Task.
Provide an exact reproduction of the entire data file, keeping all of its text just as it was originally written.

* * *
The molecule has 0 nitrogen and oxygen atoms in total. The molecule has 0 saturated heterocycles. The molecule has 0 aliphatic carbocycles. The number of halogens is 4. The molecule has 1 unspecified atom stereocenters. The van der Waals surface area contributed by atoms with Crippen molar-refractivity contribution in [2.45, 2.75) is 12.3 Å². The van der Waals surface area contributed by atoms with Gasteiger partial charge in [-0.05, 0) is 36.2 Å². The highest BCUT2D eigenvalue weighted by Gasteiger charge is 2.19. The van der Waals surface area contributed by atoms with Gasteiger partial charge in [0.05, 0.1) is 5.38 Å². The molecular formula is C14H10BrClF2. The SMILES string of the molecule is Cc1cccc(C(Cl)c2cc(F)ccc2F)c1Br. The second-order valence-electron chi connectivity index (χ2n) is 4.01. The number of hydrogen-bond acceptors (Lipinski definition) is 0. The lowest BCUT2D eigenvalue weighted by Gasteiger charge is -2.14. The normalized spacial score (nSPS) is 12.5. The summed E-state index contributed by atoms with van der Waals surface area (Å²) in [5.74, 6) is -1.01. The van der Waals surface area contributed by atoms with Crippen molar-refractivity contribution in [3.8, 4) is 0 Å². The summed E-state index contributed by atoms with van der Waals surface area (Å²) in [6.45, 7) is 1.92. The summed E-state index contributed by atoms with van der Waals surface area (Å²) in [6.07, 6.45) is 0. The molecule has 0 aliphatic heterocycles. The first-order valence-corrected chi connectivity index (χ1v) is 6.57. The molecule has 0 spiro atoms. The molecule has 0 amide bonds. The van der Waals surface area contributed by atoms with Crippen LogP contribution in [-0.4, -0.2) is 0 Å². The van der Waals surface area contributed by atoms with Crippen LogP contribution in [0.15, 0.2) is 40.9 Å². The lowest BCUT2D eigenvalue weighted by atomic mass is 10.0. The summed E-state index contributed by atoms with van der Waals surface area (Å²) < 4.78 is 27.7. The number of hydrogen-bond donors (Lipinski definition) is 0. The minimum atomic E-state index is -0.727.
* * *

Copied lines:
The molecule has 0 nitrogen and oxygen atoms in total. The molecule has 0 saturated heterocycles. The molecule has 0 aliphatic carbocycles. The number of halogens is 4. The molecule has 1 unspecified atom stereocenters. The van der Waals surface area contributed by atoms with Crippen molar-refractivity contribution in [2.45, 2.75) is 12.3 Å². The van der Waals surface area contributed by atoms with Gasteiger partial charge in [-0.05, 0) is 36.2 Å². The highest BCUT2D eigenvalue weighted by Gasteiger charge is 2.19. The van der Waals surface area contributed by atoms with Gasteiger partial charge in [0.05, 0.1) is 5.38 Å². The molecular formula is C14H10BrClF2. The SMILES string of the molecule is Cc1cccc(C(Cl)c2cc(F)ccc2F)c1Br. The second-order valence-electron chi connectivity index (χ2n) is 4.01. The number of hydrogen-bond acceptors (Lipinski definition) is 0. The lowest BCUT2D eigenvalue weighted by Gasteiger charge is -2.14. The normalized spacial score (nSPS) is 12.5. The summed E-state index contributed by atoms with van der Waals surface area (Å²) in [5.74, 6) is -1.01. The van der Waals surface area contributed by atoms with Crippen molar-refractivity contribution in [3.8, 4) is 0 Å². The summed E-state index contributed by atoms with van der Waals surface area (Å²) in [6.45, 7) is 1.92. The summed E-state index contributed by atoms with van der Waals surface area (Å²) in [6.07, 6.45) is 0. The molecule has 0 aliphatic heterocycles. The first-order valence-corrected chi connectivity index (χ1v) is 6.57. The molecule has 0 spiro atoms. The molecule has 0 amide bonds. The van der Waals surface area contributed by atoms with Crippen LogP contribution in [-0.4, -0.2) is 0 Å². The van der Waals surface area contributed by atoms with Crippen LogP contribution in [0.15, 0.2) is 40.9 Å². The lowest BCUT2D eigenvalue weighted by atomic mass is 10.0. The summed E-state index contributed by atoms with van der Waals surface area (Å²) < 4.78 is 27.7. The number of hydrogen-bond donors (Lipinski definition) is 0. The minimum atomic E-state index is -0.727.